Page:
I’ve just read the brilliant ‘Uninvited’ by Liz Jensen (thanks to Helen for the recommendation). The book is described as: ‘A masterclass in creepiness – as unsettling as Margaret Atwood or Kazuo Ishiguro’.
The protagonist, Hesketh, has Aspergers and during the novel is thrown into situations of constant chaos and change, aspects of life he finds difficult to manage. Hesketh is at ease with Venn diagrams and fact, rather than the strange, murderous events which unfold throughout the novel with, seemingly, no logical basis.
The ‘Uninvited’ is a masterclass in how to put your character into conflict, and something I think we can all learn from.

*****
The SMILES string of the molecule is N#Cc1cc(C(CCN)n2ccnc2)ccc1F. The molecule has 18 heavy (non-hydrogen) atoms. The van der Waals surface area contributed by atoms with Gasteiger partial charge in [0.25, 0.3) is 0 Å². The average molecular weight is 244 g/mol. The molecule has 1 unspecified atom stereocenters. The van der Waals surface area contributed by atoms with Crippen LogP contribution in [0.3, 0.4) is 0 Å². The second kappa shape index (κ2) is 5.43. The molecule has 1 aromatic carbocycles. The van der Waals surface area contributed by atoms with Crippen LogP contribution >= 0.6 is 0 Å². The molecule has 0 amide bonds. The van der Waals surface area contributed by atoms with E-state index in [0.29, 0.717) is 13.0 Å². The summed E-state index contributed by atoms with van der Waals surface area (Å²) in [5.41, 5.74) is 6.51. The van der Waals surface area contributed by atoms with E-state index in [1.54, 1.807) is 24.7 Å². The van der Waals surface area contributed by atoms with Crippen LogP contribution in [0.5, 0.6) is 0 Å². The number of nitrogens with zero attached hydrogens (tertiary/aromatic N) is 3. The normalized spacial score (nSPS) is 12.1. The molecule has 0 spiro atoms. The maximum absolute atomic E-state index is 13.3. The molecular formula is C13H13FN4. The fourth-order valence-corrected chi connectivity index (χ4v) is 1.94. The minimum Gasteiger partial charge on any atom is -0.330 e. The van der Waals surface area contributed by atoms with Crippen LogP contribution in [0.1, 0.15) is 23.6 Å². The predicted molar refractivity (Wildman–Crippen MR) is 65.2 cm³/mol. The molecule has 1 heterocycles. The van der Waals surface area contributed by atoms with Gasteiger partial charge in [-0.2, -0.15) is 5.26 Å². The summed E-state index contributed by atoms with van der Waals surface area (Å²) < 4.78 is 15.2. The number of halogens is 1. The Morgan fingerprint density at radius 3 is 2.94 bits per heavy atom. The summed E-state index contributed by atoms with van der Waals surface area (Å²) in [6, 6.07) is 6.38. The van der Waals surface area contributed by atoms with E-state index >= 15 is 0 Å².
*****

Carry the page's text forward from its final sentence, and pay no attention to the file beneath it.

ConflictA good story always has conflict at its core, either external (a difficult relationship or a physical obstacle) or internal (fear) and that conflict must have a satisfactory conclusion.
Ways to create conflict include:
- Pitting your character against themselves
- Pitting your character against another person
- Giving your character legal conflict
- Physically trapping your character
- Using nature
- Using technology and science as conflict
- The supernatural/unknown
The most successful novels combine internal conflict and external conflict, as well as showing the cost of that conflict. In the Uninvited, the personal conflict is Hesketh’s battle with his Aspergers. The external conflict is him trying to find the reason why the human race is imploding, before it becomes apocalyptic.